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Cross-Sectional Analysis of the 1039 U.S. Physicians Reported to the National Practitioner Data Bank for Sexual Misconduct, 2003–2013

  • Azza AbuDagga ,

    aabudagga@citizen.org

    Affiliation: Health Research Group, Public Citizen, Washington, District of Columbia, United States of America

  • Sidney M. Wolfe ,

    Contributed equally to this work with: Sidney M. Wolfe, Michael Carome, Robert E. Oshel

    Affiliation: Health Research Group, Public Citizen, Washington, District of Columbia, United States of America

  • Michael Carome ,

    Contributed equally to this work with: Sidney M. Wolfe, Michael Carome, Robert E. Oshel

    Affiliation: Health Research Group, Public Citizen, Washington, District of Columbia, United States of America

  • Robert E. Oshel

    Contributed equally to this work with: Sidney M. Wolfe, Michael Carome, Robert E. Oshel

    Affiliation: National Practitioner Data Bank (Retired), Department of Health and Human Services, Silver Spring, Maryland, United States of America

Cross-Sectional Analysis of the 1039 U.S. Physicians Reported to the National Practitioner Data Bank for Sexual Misconduct, 2003–2013

  • Azza AbuDagga, 
  • Sidney M. Wolfe, 
  • Michael Carome, 
  • Robert E. Oshel
PLOS
x

Abstract

Background

Little information exists on U.S. physicians who have been disciplined with licensure or restriction-of-clinical-privileges actions or have had malpractice payments because of sexual misconduct. Our objectives were to: (1) determine the number of these physicians and compare their age groups’ distribution with that of the general U.S. physician population; (2) compare the type of disciplinary actions taken against these physicians with actions taken against physicians disciplined for other offenses; (3) compare the characteristics and type of injury among victims of these physicians with those of victims in reports for physicians with other offenses in malpractice-payment reports; and (4) determine the percentages of physicians with clinical-privileges or malpractice-payment reports due to sexual misconduct who were not disciplined by medical boards.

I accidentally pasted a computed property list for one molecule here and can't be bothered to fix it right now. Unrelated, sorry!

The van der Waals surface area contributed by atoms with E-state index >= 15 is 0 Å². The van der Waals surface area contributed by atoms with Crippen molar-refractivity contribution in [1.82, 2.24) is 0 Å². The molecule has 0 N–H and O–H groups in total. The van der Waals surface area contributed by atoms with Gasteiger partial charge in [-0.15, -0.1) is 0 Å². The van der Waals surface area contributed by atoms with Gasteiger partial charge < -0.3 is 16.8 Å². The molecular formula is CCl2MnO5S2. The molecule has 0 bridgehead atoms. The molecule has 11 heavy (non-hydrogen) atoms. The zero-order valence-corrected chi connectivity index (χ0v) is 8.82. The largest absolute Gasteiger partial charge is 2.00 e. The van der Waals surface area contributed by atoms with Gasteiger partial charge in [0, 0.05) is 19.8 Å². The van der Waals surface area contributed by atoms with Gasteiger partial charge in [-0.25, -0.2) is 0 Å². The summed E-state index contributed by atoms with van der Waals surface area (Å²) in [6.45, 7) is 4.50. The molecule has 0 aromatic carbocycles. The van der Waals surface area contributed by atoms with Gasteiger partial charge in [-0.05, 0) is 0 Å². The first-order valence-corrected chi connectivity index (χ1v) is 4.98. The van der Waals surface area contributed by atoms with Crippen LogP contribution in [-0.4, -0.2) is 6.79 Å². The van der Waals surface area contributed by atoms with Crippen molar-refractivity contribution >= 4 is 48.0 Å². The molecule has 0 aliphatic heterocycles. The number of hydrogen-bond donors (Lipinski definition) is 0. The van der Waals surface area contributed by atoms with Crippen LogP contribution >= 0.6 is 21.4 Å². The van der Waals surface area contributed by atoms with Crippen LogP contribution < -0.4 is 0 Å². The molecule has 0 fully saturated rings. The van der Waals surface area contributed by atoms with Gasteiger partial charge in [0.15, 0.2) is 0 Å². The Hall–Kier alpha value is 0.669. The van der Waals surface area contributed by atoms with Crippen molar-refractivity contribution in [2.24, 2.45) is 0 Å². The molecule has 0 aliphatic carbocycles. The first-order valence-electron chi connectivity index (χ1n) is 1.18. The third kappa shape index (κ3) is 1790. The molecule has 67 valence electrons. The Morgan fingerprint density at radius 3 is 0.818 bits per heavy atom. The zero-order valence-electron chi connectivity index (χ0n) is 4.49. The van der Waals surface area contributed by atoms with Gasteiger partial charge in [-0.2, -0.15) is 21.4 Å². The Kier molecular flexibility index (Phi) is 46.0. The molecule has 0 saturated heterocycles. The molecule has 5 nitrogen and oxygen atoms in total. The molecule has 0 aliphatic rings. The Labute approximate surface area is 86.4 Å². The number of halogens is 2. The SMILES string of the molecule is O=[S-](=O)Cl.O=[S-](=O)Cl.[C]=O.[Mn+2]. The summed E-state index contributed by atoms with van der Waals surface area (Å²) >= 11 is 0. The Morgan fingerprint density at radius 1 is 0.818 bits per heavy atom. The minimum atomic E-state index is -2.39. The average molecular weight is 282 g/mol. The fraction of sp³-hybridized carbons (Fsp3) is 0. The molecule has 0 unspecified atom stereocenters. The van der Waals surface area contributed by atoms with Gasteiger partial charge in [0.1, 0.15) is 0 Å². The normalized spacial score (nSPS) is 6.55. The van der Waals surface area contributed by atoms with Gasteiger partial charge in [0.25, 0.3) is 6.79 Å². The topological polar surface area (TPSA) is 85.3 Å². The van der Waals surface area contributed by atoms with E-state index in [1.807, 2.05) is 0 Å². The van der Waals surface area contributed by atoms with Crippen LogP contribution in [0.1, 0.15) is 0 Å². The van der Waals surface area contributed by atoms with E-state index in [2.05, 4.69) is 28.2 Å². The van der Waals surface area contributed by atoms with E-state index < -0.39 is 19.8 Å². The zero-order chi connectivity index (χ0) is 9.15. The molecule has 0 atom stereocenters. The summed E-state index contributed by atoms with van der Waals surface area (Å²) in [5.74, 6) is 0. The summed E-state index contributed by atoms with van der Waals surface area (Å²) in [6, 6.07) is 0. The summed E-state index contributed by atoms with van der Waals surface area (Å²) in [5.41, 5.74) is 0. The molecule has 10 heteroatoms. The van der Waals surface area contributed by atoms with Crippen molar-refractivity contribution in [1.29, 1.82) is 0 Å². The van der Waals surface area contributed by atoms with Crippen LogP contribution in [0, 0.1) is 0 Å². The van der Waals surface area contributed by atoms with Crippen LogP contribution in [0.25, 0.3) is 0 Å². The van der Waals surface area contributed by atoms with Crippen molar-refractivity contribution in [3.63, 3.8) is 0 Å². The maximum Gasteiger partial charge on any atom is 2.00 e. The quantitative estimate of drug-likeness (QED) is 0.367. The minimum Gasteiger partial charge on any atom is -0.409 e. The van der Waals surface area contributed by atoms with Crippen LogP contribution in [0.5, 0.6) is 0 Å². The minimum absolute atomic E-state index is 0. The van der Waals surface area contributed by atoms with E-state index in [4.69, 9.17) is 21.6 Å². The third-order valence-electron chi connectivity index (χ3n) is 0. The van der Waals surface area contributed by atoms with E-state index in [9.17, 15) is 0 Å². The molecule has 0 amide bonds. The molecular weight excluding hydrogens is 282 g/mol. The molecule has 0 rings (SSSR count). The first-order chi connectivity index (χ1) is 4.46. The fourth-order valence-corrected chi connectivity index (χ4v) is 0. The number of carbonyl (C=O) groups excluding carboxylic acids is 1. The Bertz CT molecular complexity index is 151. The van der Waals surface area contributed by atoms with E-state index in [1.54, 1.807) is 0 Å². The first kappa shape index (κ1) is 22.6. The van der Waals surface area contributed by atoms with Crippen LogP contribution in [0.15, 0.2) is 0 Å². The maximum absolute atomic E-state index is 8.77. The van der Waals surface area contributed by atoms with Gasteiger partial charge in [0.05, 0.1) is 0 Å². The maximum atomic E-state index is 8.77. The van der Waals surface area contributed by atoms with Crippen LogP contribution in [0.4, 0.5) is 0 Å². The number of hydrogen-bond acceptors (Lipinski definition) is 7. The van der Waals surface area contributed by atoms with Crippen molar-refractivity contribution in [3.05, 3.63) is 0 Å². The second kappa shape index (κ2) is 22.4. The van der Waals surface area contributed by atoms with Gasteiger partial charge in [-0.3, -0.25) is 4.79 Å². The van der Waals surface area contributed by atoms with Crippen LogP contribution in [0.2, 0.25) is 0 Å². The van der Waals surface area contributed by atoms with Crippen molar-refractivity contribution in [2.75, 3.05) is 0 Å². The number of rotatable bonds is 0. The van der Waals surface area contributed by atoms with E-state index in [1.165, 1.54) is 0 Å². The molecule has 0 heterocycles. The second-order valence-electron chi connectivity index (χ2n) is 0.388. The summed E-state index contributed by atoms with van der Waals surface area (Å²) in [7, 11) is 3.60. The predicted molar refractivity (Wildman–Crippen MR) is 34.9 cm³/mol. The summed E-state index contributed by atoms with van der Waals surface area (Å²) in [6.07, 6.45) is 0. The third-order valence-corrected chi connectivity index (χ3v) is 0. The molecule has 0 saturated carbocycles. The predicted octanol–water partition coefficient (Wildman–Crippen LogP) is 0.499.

Methods and Results

We conducted a cross-sectional analysis of physician reports submitted to the National Practitioner Data Bank (NPDB) from January 1, 2003, through September 30, 2013. A total of 1039 physicians had ≥ 1 sexual-misconduct–related reports. The majority (75.6%) had only licensure reports, and 90.1% were 40 or older. For victims in malpractice-payment reports, 87.4% were female, and “emotional injury only” was the predominant type of injury. We found a higher percentage of serious licensure actions and clinical-privileges revocations in sexual-misconduct–related reports than in reports for other offenses (89.0% vs 68.1%, P = < .001, and 29.3% vs 18.8%, P = .002, respectively). Seventy percent of the physicians with a clinical-privileges or malpractice-payment report due to sexual misconduct were not disciplined by medical boards for this problem.

Conclusions

A small number of physicians were reported to the NPDB because of sexual misconduct. It is concerning that a majority of the physicians with a clinical-privileges action or malpractice-payment report due to sexual misconduct were not disciplined by medical boards for this unethical behavior.

Introduction

Physician sexual misconduct dangerously exploits the physician-patient relationship. This behavior “may be verbal or physical, and may include expressions of thoughts and feelings or gestures that are sexual or that reasonably may be construed by a patient or patient’s surrogate as sexual” [1]. The long-standing prohibition against sexual relations with patients goes back to the Hippocratic oath in the fourth century BC: “I will come for the benefit of the sick, remaining free of … sexual relationships with both female and male persons” [2]. The Council on Ethical and Judicial Affairs for the American Medical Association determined it is unethical for a physician to have a romantic relationship or sexual contact with a current patient and that a sexual relationship with a former patient is also unethical if the physician “uses or exploits trust, knowledge, emotions, or influence” derived from the prior physician-patient relationship [3].